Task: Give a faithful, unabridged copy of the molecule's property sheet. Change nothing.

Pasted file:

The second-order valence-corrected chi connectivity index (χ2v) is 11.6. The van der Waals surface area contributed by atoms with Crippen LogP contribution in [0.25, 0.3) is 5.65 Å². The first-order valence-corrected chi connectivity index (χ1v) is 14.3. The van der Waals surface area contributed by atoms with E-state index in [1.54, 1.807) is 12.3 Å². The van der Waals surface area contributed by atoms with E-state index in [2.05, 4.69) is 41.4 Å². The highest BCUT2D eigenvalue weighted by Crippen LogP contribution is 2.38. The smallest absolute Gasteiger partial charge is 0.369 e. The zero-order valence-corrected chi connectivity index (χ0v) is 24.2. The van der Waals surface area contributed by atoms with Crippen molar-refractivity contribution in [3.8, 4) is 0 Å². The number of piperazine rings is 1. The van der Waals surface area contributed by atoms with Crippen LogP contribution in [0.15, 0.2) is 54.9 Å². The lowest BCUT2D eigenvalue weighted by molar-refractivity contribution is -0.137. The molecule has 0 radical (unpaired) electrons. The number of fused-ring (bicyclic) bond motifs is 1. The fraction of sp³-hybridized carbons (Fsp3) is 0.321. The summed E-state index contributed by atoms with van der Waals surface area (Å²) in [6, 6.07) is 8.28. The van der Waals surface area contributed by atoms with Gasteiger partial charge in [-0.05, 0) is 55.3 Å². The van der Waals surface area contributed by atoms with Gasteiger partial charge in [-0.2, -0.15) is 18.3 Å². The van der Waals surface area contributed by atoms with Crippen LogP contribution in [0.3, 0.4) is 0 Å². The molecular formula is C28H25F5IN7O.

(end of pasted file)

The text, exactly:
The second-order valence-corrected chi connectivity index (χ2v) is 11.6. The van der Waals surface area contributed by atoms with Crippen LogP contribution in [0.25, 0.3) is 5.65 Å². The first-order valence-corrected chi connectivity index (χ1v) is 14.3. The van der Waals surface area contributed by atoms with E-state index in [1.54, 1.807) is 12.3 Å². The van der Waals surface area contributed by atoms with E-state index in [2.05, 4.69) is 41.4 Å². The highest BCUT2D eigenvalue weighted by Crippen LogP contribution is 2.38. The smallest absolute Gasteiger partial charge is 0.369 e. The zero-order valence-corrected chi connectivity index (χ0v) is 24.2. The van der Waals surface area contributed by atoms with Crippen molar-refractivity contribution in [3.8, 4) is 0 Å². The number of piperazine rings is 1. The van der Waals surface area contributed by atoms with Crippen LogP contribution in [0.15, 0.2) is 54.9 Å². The lowest BCUT2D eigenvalue weighted by molar-refractivity contribution is -0.137. The molecule has 0 radical (unpaired) electrons. The number of fused-ring (bicyclic) bond motifs is 1. The fraction of sp³-hybridized carbons (Fsp3) is 0.321. The summed E-state index contributed by atoms with van der Waals surface area (Å²) in [6, 6.07) is 8.28. The van der Waals surface area contributed by atoms with Gasteiger partial charge in [-0.05, 0) is 55.3 Å². The van der Waals surface area contributed by atoms with Gasteiger partial charge in [-0.2, -0.15) is 18.3 Å². The van der Waals surface area contributed by atoms with Crippen LogP contribution in [0.3, 0.4) is 0 Å². The molecular formula is C28H25F5IN7O.